Directed By: Fred C. Newmeyer, Sam Taylor
Starring: Harold Lloyd, Mildred Davis, Bill Strother
Trivia: Harold Lloyd got the idea for this film when he saw Bill Strother climbing the Brockman Building in Los Angeles as a stunt one day
In a scene from Bernardo Bertolucci’s 2003 film, The Dreamers, Matthew (Michael Pitt) and Theo (Louis Garrel) argue over who was the better screen comedian: Charlie Chaplin or Buster Keaton. To be sure, those two legendary performers are, to this day, considered the kings of silent comedy. But there were others as well, including Harold Lloyd, a Nebraska native whose horn-rimmed glasses were as familiar to audiences in the 1920s as Chaplin’s mustache.
Lloyd’s 1923 classic, Safety Last!, is about a country boy (played by Lloyd) who heads to the big city to seek fame and fortune, promising his sweetheart (Mildred Davis) he’ll send for her the moment he’s a success. Unfortunately, the best job he can land is a clerk in a department store, working at the ladies fabric counter for a meager wage. Refusing to admit he’s a lowly employee, the Boy writes his girl telling her he’s the store’s manager, and showering her with expensive gifts he can’t really afford. Unable to wait any longer, the Girl travels to the city to surprise the Boy, dropping by unexpectedly at his workplace. Realizing he’s got to make some quick cash to keep his ruse going, the Boy undertakes a publicity stunt for the store that will pay him $1,000. The only requirement: that he perform the death-defying feat of scaling the outside of the building, all 12 floors, from the street up to the roof!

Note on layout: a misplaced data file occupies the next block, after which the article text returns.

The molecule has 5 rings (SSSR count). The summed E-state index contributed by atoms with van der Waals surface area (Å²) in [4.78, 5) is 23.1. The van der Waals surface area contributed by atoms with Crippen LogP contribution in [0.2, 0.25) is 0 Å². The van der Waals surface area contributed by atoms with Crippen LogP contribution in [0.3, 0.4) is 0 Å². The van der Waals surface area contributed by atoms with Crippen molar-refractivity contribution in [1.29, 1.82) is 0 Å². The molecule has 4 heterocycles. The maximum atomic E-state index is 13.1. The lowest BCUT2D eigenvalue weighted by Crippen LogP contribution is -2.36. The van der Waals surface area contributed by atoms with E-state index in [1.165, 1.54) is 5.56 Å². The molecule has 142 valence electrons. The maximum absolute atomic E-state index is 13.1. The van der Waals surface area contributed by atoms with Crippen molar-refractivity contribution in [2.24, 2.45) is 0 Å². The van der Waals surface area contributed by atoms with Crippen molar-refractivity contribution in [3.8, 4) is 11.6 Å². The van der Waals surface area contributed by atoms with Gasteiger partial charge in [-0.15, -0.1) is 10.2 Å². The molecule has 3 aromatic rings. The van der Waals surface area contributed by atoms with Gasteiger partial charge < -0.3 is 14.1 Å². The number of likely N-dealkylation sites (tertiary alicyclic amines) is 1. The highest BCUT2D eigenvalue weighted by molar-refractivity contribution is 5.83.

Safety Last! proved the perfect showcase for Lloyd’s talents, displaying, above all else, his character’s extreme optimism, a trademark the actor would carry with him throughout his career. Brimming with confidence, the Boy lets his excitement get the best of him almost immediately as he attempts to board the train to the city, hopping instead onto the back of a horse-drawn carriage while enthusiastically waving goodbye. Of course, his cheery outlook is put to the ultimate test in the film’s most famous sequence, and indeed one of silent cinema’s most recognizable images: that of Lloyd dangling from the side of the department store building. It’s a tremendously staged scene, a wonderful combination of thrills and guffaws that contributed to Lloyd’s reputation as the “Daredevil comedian”. There’s even a run-in with a weather vane that’ll have you laughing from the edge of your seat.
Lloyd would appear in some 200 movies between 1913 and 1947, with the height of his popularity coming in the 1920s, a time when he was the screen’s most popular comic. His films would out-gross those of Buster Keaton, and, on occasion, Charlie Chaplin’s as well. Today, Lloyd’s career may be little more than a footnote in cinematic history, but there’s no denying his contribution to the medium. And Safety Last! was his crowning achievement.